While I don't care very much about bitfields, that "mixin(tmpl!(...))" 
 syntax is awful. "mixin tmpl!(...)" is better, but has too many 
 limitations, and it isn't always clear for the user which one should be 
 used. Couldn't D2 get a better syntax for mixins?

I agree it should. Andrei
Mar 06 2009
next sibling parent reply "Nick Sabalausky" <a a.a> writes:
"Andrei Alexandrescu" <SeeWebsiteForEmail erdani.org> wrote in message 
news:gossg8$2qj8$1 digitalmars.com...
 Michel Fortin wrote:
 On 2009-03-06 14:35:59 -0500, Walter Bright <newshound1 digitalmars.com> 
 said:

 Andrei Alexandrescu wrote:
 "Can't live without bitfields! Give me bitfields and I'll lift the 
 Earth!"

 "Here they are, std.bitmanip. Well-defined and more portable and 
 flexible than C's."

 "Meh, don't like the definition syntax."

Classic.

Well, he certainly has a point. Compare this: mixin(bitfields!( uint, "x", 2, int, "y", 3, uint, "z", 2, bool, "flag", 1)); With this: uint x : 2; int y : 3; uint z : 2; bool flag : 1; The second is certainly prettier and more readable.

(Just to clarify: to me the humor of the situation was that someone who considered bitfields an absolute prerequisite for language adoption subsequently found the syntax excuse to bail out. Essentially the hypothetical user was fabricating one pretext after another to rationalize their pre-made decision to not try D -- an absolute classic attitude when it comes about acquiring new programming languages.)

I have a different theory that's based on my own experience from other languages/software/products/brands/etc. that I've disliked in the past: People come across a language (or anything else), see two or three things they really don't like, and think "Meh, not worth bothering to switch if I'd just be trading one set of complaints for another. I'll just stick with what I'm already using, but to be helpful, I'll point out the issues I have with it." If those issues were fixed at the time they said that, they probably would switch, but obviously it can't change instantaneously like that. So the things they disliked about it stick in their mind and leave them with a generally bad impression of the language (or product) for a few months or a couple years. Then, it finally gets fixed, but by that point they simply no longer care. Basically, it's the old "first impression" thing with a few wrinkles.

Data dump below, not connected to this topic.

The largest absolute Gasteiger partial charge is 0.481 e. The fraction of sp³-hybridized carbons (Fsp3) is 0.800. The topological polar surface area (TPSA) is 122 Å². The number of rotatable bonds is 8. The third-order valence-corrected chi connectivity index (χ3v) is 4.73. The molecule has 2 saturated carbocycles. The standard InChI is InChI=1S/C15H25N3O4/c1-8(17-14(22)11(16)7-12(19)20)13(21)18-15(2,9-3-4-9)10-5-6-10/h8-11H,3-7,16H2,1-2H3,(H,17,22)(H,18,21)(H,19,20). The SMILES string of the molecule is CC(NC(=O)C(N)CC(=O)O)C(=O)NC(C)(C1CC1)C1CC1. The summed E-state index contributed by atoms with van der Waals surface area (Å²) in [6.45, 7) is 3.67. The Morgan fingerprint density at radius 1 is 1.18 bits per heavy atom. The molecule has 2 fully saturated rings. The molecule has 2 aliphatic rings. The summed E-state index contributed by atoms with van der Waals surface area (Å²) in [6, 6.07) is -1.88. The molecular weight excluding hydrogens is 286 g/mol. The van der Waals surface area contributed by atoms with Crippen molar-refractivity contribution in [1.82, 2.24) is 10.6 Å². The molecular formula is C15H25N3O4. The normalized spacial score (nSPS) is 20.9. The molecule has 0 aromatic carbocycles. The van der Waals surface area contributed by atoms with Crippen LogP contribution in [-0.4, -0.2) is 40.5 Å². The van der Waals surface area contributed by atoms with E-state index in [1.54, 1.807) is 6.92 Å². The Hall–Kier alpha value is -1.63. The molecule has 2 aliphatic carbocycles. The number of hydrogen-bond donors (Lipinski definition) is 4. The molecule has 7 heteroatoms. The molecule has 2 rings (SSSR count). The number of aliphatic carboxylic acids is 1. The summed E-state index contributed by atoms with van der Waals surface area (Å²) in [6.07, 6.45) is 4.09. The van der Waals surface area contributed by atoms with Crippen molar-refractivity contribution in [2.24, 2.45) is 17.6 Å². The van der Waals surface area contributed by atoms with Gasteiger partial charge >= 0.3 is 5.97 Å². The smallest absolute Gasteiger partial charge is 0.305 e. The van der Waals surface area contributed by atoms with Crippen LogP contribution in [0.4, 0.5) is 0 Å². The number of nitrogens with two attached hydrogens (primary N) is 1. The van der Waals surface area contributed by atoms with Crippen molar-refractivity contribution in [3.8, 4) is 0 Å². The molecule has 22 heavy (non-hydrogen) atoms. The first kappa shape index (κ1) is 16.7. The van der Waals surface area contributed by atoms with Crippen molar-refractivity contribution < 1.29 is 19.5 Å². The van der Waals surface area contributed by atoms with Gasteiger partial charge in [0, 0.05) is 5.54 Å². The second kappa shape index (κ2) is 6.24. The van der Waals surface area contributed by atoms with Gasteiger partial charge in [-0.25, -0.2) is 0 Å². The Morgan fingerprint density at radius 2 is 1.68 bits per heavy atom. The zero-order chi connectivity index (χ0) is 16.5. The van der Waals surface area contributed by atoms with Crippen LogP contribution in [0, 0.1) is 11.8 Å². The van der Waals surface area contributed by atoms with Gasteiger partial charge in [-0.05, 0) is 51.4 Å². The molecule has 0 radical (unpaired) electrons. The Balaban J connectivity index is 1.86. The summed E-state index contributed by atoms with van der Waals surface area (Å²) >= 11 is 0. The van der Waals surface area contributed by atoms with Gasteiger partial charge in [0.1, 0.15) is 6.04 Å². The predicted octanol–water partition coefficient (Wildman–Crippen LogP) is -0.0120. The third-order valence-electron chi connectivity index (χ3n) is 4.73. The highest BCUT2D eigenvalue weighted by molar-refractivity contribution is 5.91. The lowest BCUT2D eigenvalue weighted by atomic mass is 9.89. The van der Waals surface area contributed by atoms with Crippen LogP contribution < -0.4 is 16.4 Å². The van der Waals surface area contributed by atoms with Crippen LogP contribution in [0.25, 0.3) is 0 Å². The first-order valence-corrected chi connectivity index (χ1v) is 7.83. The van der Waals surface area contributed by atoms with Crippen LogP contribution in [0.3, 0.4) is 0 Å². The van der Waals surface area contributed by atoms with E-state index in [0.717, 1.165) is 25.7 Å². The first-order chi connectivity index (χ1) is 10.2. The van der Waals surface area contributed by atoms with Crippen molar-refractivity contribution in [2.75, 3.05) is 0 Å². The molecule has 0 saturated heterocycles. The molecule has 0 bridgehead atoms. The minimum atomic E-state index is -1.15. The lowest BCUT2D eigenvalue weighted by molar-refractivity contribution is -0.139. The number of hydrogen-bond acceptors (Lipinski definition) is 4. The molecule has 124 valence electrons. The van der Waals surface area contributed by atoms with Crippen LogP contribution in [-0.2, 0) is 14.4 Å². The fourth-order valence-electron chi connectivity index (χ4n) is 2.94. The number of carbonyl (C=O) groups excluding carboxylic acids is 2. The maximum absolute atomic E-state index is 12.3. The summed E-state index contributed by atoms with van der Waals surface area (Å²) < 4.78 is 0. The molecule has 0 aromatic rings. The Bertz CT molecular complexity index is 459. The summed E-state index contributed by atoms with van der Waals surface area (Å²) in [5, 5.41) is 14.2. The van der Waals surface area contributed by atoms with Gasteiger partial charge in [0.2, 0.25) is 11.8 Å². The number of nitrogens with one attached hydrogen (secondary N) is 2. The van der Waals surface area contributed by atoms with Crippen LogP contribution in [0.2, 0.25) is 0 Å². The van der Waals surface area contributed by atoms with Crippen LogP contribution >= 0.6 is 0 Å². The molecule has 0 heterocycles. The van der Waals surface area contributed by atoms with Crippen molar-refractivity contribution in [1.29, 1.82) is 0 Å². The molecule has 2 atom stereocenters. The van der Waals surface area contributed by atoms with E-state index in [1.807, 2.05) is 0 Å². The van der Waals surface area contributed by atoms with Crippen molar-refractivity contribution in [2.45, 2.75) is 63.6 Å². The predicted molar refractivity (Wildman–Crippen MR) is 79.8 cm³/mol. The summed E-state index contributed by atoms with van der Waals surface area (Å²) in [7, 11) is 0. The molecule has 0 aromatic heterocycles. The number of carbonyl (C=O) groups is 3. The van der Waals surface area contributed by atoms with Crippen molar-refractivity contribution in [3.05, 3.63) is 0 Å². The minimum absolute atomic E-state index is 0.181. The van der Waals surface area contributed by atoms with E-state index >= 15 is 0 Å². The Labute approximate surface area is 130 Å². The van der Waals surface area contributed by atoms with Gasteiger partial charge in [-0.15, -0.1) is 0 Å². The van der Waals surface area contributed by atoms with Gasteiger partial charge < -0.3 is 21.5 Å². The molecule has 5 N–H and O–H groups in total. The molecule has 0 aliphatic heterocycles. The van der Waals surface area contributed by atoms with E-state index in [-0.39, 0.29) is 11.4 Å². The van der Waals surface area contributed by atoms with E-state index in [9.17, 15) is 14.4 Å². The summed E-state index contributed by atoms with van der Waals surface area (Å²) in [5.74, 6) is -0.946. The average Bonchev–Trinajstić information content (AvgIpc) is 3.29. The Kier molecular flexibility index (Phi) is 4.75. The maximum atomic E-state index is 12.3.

About the syntax itself - definitions are few and uses are many. In 
 addition the D solution:

 (a) guarantees data layout;

 (b) offers symbolic limits, e.g. x_max and x_min are automatically added 
 as enums;

 (c) checks for overflow, which is essential for small bitfields;

 (d) offers a way to manipulate the fields wholesale by using the 
 concatenation of all their names, e.g. xyzflag;

These are all things that could be done with the old C-style syntax, provided it was built into the language. But of course, that strategy has it's own downsides, too.
 (e) suggests that there are other cool things that can be done within the 
 language, not by adding features to it.

 Hopefully that makes up for the more loaded syntax.

 Does it matter much? Not to me; I rarely use bit fields. If I were using 
 them a lot, perhaps I'd be more concerned.

I am using them here and there - even in Phobos - and they work very well.

Provided that they aren't as crappy as the ones in C, bitfields can be immensely useful for anything really low-level, like embedded systems, drivers, firmware, or packed data formats for network or file I/O (ie, "systems programming" stuff). Anything higher-level then that, though, and their usefulness certainly does seem to diminish.
 While I don't care very much about bitfields, that "mixin(tmpl!(...))" 
 syntax is awful. "mixin tmpl!(...)" is better, but has too many 
 limitations, and it isn't always clear for the user which one should be 
 used. Couldn't D2 get a better syntax for mixins?

I agree it should.

That would certainly be very nice.
Mar 06 2009
parent reply Walter Bright <newshound1 digitalmars.com> writes:
Nick Sabalausky wrote:
 Provided that they aren't as crappy as the ones in C, bitfields can be 
 immensely useful for anything really low-level, like embedded systems,